New Framework Proposed for DSM-5
According to a press release today from the The American Psychiatric Association (APA) a new organizational framework has been proposed for the fifth edition of the Diagnostic and Statistical Manual of Mental Disorders (DSM). This restructuring of the DSM’s chapters and categories of disorders signals the latest scientific thinking about how various conditions relate to each other and may influence care. The APA is again inviting comment from the public and mental health and other professionals who use the manual for both diagnostic and research purposes.
According to David Kupfer, M.D., chair of the DSM-5 Task Force, “the revisions reflect the knowledge we have gained since the last DSM was published in 1994. They should facilitate more comprehensive diagnosis and treatment approaches for patients and encourage research across diagnostic criteria.”
The changes re-order the existing manual’s 16 chapters based on underlying vulnerabilities as well as symptom characteristics, which currently result in many patients being diagnosed with multiple disorders within and across disorder groups. The chapters are arranged by general categories such as neurodevelopmental, emotional and somatic to reflect the potential commonalities in etiology within larger disorder groups. The manual’s new organization combines certain disorders under more comprehensive chapter headings while breaking others out from their previous categories. One example is obsessive-compulsive disorder (OCD), long considered to be an anxiety-driven disorder. Recent studies have shown that OCD and several related disorders involve distinct neurocircuits, and so they are now listed as a separate grouping—a move that could advance understanding of their root causes.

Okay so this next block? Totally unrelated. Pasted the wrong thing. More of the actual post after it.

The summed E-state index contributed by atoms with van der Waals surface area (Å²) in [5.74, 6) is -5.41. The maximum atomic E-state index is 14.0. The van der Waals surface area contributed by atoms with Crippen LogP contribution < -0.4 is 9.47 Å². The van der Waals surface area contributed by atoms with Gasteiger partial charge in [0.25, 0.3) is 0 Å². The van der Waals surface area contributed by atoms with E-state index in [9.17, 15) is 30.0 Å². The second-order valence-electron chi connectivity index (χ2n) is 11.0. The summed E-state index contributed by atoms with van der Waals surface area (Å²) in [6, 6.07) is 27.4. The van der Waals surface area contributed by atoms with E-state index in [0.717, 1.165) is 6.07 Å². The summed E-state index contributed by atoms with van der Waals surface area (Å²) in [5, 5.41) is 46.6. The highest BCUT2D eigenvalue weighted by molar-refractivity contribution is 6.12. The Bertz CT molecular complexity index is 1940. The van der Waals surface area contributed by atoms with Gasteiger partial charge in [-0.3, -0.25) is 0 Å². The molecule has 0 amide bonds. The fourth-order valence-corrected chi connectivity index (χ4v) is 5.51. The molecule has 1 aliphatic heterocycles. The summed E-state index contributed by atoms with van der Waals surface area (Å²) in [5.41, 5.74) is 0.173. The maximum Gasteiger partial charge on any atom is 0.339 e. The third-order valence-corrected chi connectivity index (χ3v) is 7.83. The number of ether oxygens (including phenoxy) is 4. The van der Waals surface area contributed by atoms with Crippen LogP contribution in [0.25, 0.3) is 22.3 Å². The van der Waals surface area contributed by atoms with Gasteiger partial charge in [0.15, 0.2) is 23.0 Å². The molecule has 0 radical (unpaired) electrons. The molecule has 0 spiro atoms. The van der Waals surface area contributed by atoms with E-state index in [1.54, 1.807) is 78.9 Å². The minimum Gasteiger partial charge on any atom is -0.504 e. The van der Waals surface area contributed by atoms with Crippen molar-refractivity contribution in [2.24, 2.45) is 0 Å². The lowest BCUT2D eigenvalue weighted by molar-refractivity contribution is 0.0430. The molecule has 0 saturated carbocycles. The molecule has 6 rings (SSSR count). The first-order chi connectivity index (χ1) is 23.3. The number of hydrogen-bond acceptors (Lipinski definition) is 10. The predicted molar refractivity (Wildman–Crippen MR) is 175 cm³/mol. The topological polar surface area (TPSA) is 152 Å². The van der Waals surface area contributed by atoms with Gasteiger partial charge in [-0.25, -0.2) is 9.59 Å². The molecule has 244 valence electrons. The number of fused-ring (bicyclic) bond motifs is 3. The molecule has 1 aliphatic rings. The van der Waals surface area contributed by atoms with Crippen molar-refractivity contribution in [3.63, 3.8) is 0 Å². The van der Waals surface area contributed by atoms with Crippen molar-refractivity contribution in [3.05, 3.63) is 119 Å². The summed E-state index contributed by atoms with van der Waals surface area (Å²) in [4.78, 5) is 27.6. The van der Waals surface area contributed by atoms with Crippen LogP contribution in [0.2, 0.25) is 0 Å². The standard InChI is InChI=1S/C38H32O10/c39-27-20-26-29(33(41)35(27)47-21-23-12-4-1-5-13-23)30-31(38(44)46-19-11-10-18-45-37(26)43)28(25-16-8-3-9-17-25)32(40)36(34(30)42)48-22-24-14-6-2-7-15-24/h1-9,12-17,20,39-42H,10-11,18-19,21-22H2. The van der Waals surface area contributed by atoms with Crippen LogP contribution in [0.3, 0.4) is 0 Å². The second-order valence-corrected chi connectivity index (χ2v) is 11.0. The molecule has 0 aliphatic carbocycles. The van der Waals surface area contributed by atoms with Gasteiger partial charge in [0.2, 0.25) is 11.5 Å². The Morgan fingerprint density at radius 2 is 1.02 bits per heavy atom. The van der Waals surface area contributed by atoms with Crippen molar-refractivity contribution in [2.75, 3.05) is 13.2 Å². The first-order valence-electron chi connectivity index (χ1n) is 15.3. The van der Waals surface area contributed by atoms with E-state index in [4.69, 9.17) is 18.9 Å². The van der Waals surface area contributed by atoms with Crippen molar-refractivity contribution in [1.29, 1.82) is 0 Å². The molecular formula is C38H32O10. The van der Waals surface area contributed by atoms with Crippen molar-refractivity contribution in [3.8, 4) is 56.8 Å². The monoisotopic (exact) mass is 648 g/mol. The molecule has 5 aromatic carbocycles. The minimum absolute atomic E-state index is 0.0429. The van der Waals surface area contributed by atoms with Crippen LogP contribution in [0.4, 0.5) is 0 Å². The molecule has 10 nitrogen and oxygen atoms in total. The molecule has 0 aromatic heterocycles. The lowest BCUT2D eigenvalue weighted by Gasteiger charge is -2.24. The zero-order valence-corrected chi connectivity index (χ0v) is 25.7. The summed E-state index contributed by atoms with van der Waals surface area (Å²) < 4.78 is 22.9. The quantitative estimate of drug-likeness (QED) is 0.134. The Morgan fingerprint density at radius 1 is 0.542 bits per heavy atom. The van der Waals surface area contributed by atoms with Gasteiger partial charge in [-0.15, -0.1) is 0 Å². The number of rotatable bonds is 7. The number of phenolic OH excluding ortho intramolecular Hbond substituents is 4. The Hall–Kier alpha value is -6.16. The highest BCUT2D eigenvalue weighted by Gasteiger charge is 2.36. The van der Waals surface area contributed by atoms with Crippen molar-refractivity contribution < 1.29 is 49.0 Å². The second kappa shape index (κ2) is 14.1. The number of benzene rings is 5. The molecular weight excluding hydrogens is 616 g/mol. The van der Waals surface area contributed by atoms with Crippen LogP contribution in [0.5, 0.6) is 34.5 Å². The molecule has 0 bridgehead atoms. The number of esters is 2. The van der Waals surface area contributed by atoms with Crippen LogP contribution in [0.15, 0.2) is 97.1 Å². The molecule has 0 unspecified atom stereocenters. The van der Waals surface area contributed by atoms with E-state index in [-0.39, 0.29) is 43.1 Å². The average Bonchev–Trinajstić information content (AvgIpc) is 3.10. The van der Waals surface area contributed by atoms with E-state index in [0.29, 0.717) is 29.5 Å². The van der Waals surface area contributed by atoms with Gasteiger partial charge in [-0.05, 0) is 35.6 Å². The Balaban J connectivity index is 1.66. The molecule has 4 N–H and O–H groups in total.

There are other notable changes. Disorders previously listed under a single rubric of infancy, childhood and adolescence have been integrated into other chapters, in line with the goal of making DSM more developmentally focused. In addition, research findings linking schizophrenia and schizotypal personality disorder into a ―schizophrenia spectrum will be reflected in this next edition.
For more details visit the DSM-5 website